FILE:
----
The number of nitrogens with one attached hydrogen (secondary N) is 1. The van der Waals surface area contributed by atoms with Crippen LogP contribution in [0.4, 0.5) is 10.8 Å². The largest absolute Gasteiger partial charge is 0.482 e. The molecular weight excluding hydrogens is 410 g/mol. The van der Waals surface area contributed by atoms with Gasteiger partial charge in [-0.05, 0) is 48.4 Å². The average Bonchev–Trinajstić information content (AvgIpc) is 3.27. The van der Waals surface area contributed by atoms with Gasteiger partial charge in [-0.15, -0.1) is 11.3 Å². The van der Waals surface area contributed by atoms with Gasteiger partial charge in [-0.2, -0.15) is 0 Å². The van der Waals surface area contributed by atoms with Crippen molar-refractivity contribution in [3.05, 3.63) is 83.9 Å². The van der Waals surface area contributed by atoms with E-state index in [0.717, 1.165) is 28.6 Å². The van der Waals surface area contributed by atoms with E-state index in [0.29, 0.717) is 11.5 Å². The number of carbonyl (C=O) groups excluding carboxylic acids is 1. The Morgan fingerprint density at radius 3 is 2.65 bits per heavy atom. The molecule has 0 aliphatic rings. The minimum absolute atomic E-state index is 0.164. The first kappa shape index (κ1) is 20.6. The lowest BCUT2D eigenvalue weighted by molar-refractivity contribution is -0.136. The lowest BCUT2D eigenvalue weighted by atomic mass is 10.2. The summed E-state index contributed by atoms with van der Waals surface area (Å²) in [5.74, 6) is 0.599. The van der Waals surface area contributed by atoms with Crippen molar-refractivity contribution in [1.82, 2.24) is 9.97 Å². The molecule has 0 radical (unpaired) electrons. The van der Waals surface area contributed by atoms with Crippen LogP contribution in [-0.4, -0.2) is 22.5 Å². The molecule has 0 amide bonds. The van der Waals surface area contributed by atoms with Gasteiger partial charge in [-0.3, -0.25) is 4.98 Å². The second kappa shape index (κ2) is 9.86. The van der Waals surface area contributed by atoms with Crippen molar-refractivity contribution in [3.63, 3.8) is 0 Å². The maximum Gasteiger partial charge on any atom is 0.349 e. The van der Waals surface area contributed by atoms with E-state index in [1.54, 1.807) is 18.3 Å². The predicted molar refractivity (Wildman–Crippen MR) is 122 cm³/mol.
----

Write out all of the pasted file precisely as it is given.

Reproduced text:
The number of nitrogens with one attached hydrogen (secondary N) is 1. The van der Waals surface area contributed by atoms with Crippen LogP contribution in [0.4, 0.5) is 10.8 Å². The largest absolute Gasteiger partial charge is 0.482 e. The molecular weight excluding hydrogens is 410 g/mol. The van der Waals surface area contributed by atoms with Gasteiger partial charge in [-0.05, 0) is 48.4 Å². The average Bonchev–Trinajstić information content (AvgIpc) is 3.27. The van der Waals surface area contributed by atoms with Gasteiger partial charge in [-0.15, -0.1) is 11.3 Å². The van der Waals surface area contributed by atoms with Gasteiger partial charge in [-0.2, -0.15) is 0 Å². The van der Waals surface area contributed by atoms with Crippen molar-refractivity contribution in [3.05, 3.63) is 83.9 Å². The van der Waals surface area contributed by atoms with E-state index in [0.717, 1.165) is 28.6 Å². The van der Waals surface area contributed by atoms with E-state index in [0.29, 0.717) is 11.5 Å². The number of carbonyl (C=O) groups excluding carboxylic acids is 1. The Morgan fingerprint density at radius 3 is 2.65 bits per heavy atom. The molecule has 0 aliphatic rings. The minimum absolute atomic E-state index is 0.164. The first kappa shape index (κ1) is 20.6. The lowest BCUT2D eigenvalue weighted by molar-refractivity contribution is -0.136. The lowest BCUT2D eigenvalue weighted by atomic mass is 10.2. The summed E-state index contributed by atoms with van der Waals surface area (Å²) in [5.74, 6) is 0.599. The van der Waals surface area contributed by atoms with Crippen molar-refractivity contribution in [1.82, 2.24) is 9.97 Å². The molecule has 0 radical (unpaired) electrons. The van der Waals surface area contributed by atoms with Crippen LogP contribution in [-0.4, -0.2) is 22.5 Å². The molecule has 0 amide bonds. The van der Waals surface area contributed by atoms with Gasteiger partial charge in [-0.3, -0.25) is 4.98 Å². The second kappa shape index (κ2) is 9.86. The van der Waals surface area contributed by atoms with Crippen molar-refractivity contribution in [3.63, 3.8) is 0 Å². The maximum Gasteiger partial charge on any atom is 0.349 e. The van der Waals surface area contributed by atoms with E-state index in [1.54, 1.807) is 18.3 Å². The predicted molar refractivity (Wildman–Crippen MR) is 122 cm³/mol.